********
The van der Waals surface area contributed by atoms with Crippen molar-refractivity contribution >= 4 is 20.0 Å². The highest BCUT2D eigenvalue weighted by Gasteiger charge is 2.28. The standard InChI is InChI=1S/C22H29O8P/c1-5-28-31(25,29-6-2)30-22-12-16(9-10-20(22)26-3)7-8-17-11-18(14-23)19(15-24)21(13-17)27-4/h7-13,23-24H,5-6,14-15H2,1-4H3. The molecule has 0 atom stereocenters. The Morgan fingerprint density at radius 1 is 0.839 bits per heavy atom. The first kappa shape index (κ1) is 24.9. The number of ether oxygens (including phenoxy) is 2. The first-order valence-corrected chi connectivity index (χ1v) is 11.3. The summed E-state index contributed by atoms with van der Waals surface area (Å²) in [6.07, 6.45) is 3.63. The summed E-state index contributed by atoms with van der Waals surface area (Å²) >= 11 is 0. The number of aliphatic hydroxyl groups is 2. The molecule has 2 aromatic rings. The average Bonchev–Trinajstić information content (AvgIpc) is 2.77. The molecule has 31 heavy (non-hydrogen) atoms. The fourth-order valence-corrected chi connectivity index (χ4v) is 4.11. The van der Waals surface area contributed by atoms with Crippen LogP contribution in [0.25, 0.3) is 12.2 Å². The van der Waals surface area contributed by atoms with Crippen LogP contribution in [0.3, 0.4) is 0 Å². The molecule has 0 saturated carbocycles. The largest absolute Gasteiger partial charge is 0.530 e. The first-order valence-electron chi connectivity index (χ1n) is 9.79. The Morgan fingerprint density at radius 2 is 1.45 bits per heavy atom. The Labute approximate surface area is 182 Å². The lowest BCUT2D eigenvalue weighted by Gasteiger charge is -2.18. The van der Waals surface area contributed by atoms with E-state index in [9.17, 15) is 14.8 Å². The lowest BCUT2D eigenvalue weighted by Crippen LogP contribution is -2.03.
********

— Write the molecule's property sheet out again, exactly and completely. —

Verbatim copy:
The van der Waals surface area contributed by atoms with Crippen molar-refractivity contribution >= 4 is 20.0 Å². The highest BCUT2D eigenvalue weighted by Gasteiger charge is 2.28. The standard InChI is InChI=1S/C22H29O8P/c1-5-28-31(25,29-6-2)30-22-12-16(9-10-20(22)26-3)7-8-17-11-18(14-23)19(15-24)21(13-17)27-4/h7-13,23-24H,5-6,14-15H2,1-4H3. The molecule has 0 atom stereocenters. The Morgan fingerprint density at radius 1 is 0.839 bits per heavy atom. The first kappa shape index (κ1) is 24.9. The number of ether oxygens (including phenoxy) is 2. The first-order valence-corrected chi connectivity index (χ1v) is 11.3. The summed E-state index contributed by atoms with van der Waals surface area (Å²) in [6.07, 6.45) is 3.63. The summed E-state index contributed by atoms with van der Waals surface area (Å²) >= 11 is 0. The number of aliphatic hydroxyl groups is 2. The molecule has 2 aromatic rings. The average Bonchev–Trinajstić information content (AvgIpc) is 2.77. The molecule has 31 heavy (non-hydrogen) atoms. The fourth-order valence-corrected chi connectivity index (χ4v) is 4.11. The van der Waals surface area contributed by atoms with Crippen LogP contribution in [0.25, 0.3) is 12.2 Å². The van der Waals surface area contributed by atoms with Crippen LogP contribution in [0.3, 0.4) is 0 Å². The molecule has 0 saturated carbocycles. The largest absolute Gasteiger partial charge is 0.530 e. The first-order valence-electron chi connectivity index (χ1n) is 9.79. The Morgan fingerprint density at radius 2 is 1.45 bits per heavy atom. The Labute approximate surface area is 182 Å². The lowest BCUT2D eigenvalue weighted by Gasteiger charge is -2.18. The van der Waals surface area contributed by atoms with E-state index in [9.17, 15) is 14.8 Å². The lowest BCUT2D eigenvalue weighted by Crippen LogP contribution is -2.03.